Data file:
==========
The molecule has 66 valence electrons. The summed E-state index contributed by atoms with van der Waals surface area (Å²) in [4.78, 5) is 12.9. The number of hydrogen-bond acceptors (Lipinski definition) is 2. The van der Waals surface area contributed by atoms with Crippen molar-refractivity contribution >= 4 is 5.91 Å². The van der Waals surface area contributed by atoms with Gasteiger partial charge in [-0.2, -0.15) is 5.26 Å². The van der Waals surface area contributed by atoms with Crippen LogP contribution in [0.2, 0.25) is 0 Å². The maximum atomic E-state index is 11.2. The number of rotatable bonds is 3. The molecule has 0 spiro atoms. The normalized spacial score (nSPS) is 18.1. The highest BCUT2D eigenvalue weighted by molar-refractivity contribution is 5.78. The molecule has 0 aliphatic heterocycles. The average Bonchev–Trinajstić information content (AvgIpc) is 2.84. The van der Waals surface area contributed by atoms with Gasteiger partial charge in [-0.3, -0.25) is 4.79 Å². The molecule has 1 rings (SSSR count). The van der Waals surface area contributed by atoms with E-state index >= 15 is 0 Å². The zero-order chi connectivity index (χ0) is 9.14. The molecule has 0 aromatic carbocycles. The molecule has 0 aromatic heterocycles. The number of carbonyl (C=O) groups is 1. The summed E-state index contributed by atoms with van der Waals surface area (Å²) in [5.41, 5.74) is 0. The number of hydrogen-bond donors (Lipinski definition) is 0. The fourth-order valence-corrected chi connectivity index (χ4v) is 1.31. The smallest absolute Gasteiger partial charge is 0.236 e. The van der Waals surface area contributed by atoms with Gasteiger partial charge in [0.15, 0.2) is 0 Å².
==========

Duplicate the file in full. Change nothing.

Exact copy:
The molecule has 66 valence electrons. The summed E-state index contributed by atoms with van der Waals surface area (Å²) in [4.78, 5) is 12.9. The number of hydrogen-bond acceptors (Lipinski definition) is 2. The van der Waals surface area contributed by atoms with Crippen molar-refractivity contribution >= 4 is 5.91 Å². The van der Waals surface area contributed by atoms with Gasteiger partial charge in [-0.2, -0.15) is 5.26 Å². The van der Waals surface area contributed by atoms with Crippen LogP contribution in [0.2, 0.25) is 0 Å². The maximum atomic E-state index is 11.2. The number of rotatable bonds is 3. The molecule has 0 spiro atoms. The normalized spacial score (nSPS) is 18.1. The highest BCUT2D eigenvalue weighted by molar-refractivity contribution is 5.78. The molecule has 0 aliphatic heterocycles. The average Bonchev–Trinajstić information content (AvgIpc) is 2.84. The van der Waals surface area contributed by atoms with Gasteiger partial charge in [-0.3, -0.25) is 4.79 Å². The molecule has 1 rings (SSSR count). The van der Waals surface area contributed by atoms with E-state index >= 15 is 0 Å². The zero-order chi connectivity index (χ0) is 9.14. The molecule has 0 aromatic carbocycles. The molecule has 0 aromatic heterocycles. The number of carbonyl (C=O) groups is 1. The summed E-state index contributed by atoms with van der Waals surface area (Å²) in [5.41, 5.74) is 0. The number of hydrogen-bond donors (Lipinski definition) is 0. The fourth-order valence-corrected chi connectivity index (χ4v) is 1.31. The smallest absolute Gasteiger partial charge is 0.236 e. The van der Waals surface area contributed by atoms with Gasteiger partial charge in [0.15, 0.2) is 0 Å².